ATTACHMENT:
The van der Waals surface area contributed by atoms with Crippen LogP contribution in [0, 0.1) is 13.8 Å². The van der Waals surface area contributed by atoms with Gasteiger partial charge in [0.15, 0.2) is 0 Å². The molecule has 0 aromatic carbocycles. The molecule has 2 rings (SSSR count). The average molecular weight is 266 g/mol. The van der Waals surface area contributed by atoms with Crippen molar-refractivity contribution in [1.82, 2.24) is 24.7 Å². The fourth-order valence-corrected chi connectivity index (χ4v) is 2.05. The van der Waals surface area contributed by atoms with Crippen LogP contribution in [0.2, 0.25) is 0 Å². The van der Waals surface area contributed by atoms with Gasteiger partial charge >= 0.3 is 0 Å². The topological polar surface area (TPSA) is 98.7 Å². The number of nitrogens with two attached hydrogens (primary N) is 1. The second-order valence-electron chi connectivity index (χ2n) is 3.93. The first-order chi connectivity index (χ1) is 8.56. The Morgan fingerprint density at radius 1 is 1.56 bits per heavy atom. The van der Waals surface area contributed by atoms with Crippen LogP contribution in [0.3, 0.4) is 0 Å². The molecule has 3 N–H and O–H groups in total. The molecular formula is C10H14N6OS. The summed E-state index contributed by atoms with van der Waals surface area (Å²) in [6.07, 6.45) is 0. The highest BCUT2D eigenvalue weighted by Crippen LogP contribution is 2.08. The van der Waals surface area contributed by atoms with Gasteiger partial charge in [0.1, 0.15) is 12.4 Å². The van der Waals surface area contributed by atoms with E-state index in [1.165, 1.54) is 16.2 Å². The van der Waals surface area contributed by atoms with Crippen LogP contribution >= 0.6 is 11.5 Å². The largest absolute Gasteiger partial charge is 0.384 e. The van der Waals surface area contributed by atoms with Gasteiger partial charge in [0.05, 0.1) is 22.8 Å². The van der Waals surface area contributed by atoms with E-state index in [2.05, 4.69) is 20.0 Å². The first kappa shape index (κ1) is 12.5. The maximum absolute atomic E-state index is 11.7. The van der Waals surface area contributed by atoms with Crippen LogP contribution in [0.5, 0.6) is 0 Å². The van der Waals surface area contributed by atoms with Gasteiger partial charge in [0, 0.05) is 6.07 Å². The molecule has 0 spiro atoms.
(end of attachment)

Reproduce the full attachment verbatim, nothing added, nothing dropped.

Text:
The van der Waals surface area contributed by atoms with Crippen LogP contribution in [0, 0.1) is 13.8 Å². The van der Waals surface area contributed by atoms with Gasteiger partial charge in [0.15, 0.2) is 0 Å². The molecule has 0 aromatic carbocycles. The molecule has 2 rings (SSSR count). The average molecular weight is 266 g/mol. The van der Waals surface area contributed by atoms with Crippen molar-refractivity contribution in [1.82, 2.24) is 24.7 Å². The fourth-order valence-corrected chi connectivity index (χ4v) is 2.05. The van der Waals surface area contributed by atoms with Crippen LogP contribution in [0.2, 0.25) is 0 Å². The van der Waals surface area contributed by atoms with Gasteiger partial charge >= 0.3 is 0 Å². The topological polar surface area (TPSA) is 98.7 Å². The number of nitrogens with two attached hydrogens (primary N) is 1. The second-order valence-electron chi connectivity index (χ2n) is 3.93. The first-order chi connectivity index (χ1) is 8.56. The Morgan fingerprint density at radius 1 is 1.56 bits per heavy atom. The van der Waals surface area contributed by atoms with Crippen LogP contribution in [0.3, 0.4) is 0 Å². The molecule has 3 N–H and O–H groups in total. The molecular formula is C10H14N6OS. The summed E-state index contributed by atoms with van der Waals surface area (Å²) in [6.07, 6.45) is 0. The highest BCUT2D eigenvalue weighted by Crippen LogP contribution is 2.08. The van der Waals surface area contributed by atoms with Gasteiger partial charge in [0.1, 0.15) is 12.4 Å². The van der Waals surface area contributed by atoms with E-state index in [1.165, 1.54) is 16.2 Å². The van der Waals surface area contributed by atoms with Crippen LogP contribution >= 0.6 is 11.5 Å². The largest absolute Gasteiger partial charge is 0.384 e. The van der Waals surface area contributed by atoms with Gasteiger partial charge in [0.05, 0.1) is 22.8 Å². The van der Waals surface area contributed by atoms with E-state index in [2.05, 4.69) is 20.0 Å². The first kappa shape index (κ1) is 12.5. The maximum absolute atomic E-state index is 11.7. The van der Waals surface area contributed by atoms with Crippen LogP contribution in [0.5, 0.6) is 0 Å². The van der Waals surface area contributed by atoms with Gasteiger partial charge in [0, 0.05) is 6.07 Å². The molecule has 0 spiro atoms.